When is a child too old to breastfeed? Experts weigh in

·8-min read
When is a child too old to breastfeed? Experts say while breastmilk loses most of its nutrients after the first year, it can be a comfort to a child for long after. (Photo: Getty)
When is a child too old to breastfeed? Experts say while breastmilk loses most of its nutrients after the first year, it can be a comfort to a child for long after. (Photo: Getty)

Breast, bottle, whatever: How You Feed is a shame-free series on how babies eat.

Ten years ago, Time magazine's cover featured mom Jamie Lynne Grumet with her 4-year-old son nursing while standing on a step stool. The headline, "Are You Mom Enough?" shook the parenting world.

Since then, the narrative around breastfeeding has shifted — most say for the better. New mothers face immense pressure from medical professionals to breastfeed exclusively, but what happens when that pressure turns into guilt and shame when nursing doesn't work out as well as you'd hoped?

On the opposite side of the spectrum, moms also face guilt and shame surrounding extended breastfeeding — continuing to nurse past their child's first birthday. They're inundated with questions like, "Aren't they a little old to be nursing?" and "When are you going to finally wean?"

Dr. Maria Wright, a pediatrician at Kaiser Permanente in Sacramento, Calif., says, "Breastfeeding provides a source of profound comfort and security [for a child], providing a foundation for a healthy future." But Wright also points out there are plenty of things to consider before extending breastfeeding or weaning before it's recommended.

How breast milk's nutrition changes over time

The American Academy of Pediatrics (AAP) and World Health Organization (WHO) officially recommend exclusive breastfeeding for the first six months of life. During this time, breast milk provides a "complete source of nutrition" for a child. After 6 months of age, babies can continue nursing while other sources of nutrition are introduced, including iron-rich foods like pureed meats and certain oats, barley and rice cereals.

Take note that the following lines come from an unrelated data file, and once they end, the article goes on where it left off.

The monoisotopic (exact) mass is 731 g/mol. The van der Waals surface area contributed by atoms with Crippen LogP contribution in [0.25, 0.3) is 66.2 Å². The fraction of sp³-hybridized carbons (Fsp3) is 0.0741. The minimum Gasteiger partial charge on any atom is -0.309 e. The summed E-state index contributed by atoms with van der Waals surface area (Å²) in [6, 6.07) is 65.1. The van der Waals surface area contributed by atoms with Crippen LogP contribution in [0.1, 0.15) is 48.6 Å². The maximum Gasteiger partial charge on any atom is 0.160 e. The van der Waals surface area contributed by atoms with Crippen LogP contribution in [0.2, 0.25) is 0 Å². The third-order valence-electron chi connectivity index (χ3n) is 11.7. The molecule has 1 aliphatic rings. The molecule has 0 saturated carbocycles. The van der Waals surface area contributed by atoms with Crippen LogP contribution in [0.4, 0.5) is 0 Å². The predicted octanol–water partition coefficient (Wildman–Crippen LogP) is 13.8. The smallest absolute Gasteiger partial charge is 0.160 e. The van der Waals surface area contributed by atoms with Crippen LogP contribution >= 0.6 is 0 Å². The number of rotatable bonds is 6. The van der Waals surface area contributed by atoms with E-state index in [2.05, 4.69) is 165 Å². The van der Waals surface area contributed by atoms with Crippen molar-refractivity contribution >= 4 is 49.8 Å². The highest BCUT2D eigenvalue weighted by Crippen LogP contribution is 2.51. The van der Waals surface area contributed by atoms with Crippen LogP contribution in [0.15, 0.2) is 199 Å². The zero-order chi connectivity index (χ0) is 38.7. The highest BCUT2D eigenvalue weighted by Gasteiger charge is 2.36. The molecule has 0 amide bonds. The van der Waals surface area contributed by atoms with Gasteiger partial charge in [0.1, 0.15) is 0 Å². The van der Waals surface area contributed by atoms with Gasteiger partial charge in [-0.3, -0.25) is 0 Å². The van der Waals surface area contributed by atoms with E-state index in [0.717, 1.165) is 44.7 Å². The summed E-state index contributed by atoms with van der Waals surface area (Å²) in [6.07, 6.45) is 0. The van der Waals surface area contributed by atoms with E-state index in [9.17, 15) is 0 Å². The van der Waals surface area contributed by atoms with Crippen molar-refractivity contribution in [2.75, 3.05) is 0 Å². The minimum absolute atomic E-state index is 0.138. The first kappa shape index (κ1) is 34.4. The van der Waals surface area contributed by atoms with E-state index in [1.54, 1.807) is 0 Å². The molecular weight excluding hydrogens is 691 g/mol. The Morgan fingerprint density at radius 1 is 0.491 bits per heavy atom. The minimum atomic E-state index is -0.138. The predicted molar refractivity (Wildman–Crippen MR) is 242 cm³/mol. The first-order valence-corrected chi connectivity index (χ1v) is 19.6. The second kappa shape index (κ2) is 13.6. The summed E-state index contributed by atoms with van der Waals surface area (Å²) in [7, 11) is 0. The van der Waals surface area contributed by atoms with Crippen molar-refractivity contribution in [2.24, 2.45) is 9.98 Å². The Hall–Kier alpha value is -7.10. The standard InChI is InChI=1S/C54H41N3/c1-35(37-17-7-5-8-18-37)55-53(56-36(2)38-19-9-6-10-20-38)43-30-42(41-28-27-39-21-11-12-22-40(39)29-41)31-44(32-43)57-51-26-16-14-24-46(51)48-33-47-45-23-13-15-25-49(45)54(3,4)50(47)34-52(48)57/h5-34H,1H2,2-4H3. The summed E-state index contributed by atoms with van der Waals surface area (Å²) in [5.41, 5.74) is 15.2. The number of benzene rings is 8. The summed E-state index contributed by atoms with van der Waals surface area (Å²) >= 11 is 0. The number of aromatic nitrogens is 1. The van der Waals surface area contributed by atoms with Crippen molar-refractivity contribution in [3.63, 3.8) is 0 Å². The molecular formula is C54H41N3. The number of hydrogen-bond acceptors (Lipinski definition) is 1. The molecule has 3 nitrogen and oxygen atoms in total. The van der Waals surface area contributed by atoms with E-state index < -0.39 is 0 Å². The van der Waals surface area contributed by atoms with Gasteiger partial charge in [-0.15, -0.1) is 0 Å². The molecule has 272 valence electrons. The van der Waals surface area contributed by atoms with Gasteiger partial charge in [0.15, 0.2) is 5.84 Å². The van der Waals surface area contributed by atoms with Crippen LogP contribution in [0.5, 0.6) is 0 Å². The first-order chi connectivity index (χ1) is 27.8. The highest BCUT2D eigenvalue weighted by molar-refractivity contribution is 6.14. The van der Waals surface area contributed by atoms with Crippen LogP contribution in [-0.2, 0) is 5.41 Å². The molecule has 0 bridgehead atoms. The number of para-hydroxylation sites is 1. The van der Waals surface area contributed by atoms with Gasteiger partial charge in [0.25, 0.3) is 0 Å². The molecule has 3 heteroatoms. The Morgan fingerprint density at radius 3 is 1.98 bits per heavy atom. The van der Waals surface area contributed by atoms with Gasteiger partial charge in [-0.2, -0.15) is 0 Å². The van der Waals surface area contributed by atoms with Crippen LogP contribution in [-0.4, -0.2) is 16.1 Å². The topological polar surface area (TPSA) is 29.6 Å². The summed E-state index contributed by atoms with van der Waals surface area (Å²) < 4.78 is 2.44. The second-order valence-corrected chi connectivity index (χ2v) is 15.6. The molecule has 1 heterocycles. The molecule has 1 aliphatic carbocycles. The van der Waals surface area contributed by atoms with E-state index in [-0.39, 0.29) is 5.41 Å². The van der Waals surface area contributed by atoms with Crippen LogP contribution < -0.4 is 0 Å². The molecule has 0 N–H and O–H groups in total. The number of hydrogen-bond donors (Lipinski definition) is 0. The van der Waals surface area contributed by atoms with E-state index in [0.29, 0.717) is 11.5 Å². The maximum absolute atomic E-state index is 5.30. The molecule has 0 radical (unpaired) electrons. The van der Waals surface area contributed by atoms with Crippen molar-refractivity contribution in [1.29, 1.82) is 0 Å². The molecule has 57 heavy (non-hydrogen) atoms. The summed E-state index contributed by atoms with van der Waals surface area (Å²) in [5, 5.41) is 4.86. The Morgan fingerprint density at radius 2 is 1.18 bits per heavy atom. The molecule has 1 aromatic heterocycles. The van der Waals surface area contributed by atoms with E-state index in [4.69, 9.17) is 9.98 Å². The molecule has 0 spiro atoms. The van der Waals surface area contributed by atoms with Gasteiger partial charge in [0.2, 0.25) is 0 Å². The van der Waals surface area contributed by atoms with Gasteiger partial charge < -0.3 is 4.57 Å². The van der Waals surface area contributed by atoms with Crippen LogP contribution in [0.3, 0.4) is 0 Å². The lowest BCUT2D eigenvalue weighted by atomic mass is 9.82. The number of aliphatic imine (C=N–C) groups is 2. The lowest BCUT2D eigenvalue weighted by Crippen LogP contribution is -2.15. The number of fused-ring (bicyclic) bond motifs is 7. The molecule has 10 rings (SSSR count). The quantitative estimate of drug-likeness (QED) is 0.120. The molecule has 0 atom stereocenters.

"There are many benefits to breastmilk," Wright tells Yahoo Life. "Besides being easily digestible, it strengthens the immune system, prevents illness and reduces obesity risk."

Earlier breast milk contains different levels of nutrients than breast milk produced later, according to Wright, which is why babies should start nursing within hours of birth.

"In the first stage, you have the colostrum, which contains a higher amount of protein and high concentrations of other important microbes that bolster a child's immune system and growth," she says. "As milk volume increases, sodium concentration and the ratio of sodium to potassium decreases. The mature breast milk is rich in fat and higher in calories to help babies grow."

Wright says that as time goes on, the nutrients in breast milk continue to benefit a child, though the benefits might lessen. "Although exclusive breastfeeding may be protective against certain infections requiring hospitalization during the first 12 months of life, this isn't necessarily the case after their first year."

When nursing doesn't go as planned

Before Jaclyn Lauer's son was born, she'd always planned to breastfeed. "It never occurred to me that I wouldn't be able to exclusively breastfeed my baby," she says.

But immediately, Lauer ran into problems. Between difficulties with latching and manual pumping and a few hospital stays with her son for jaundice, a lactation consultant told her that supplementing with formula would be the only way for the issues to resolve and her son to be healthy. "He spent three days in the NICU under the bili lights drinking formula while I cried and tried to learn how to use the electric pump," she says.

After trying a breastfeeding support group, pushing formula from a syringe while her son tried to latch, many different positions and recipes for various lactation-producing baked goods, the lactation consultant sat Lauer down to deliver the news: "She said exclusive breastfeeding might not work for me and that was OK. It was perfectly fine to feed my son formula. The kindness was helpful during a time when I felt extremely alone."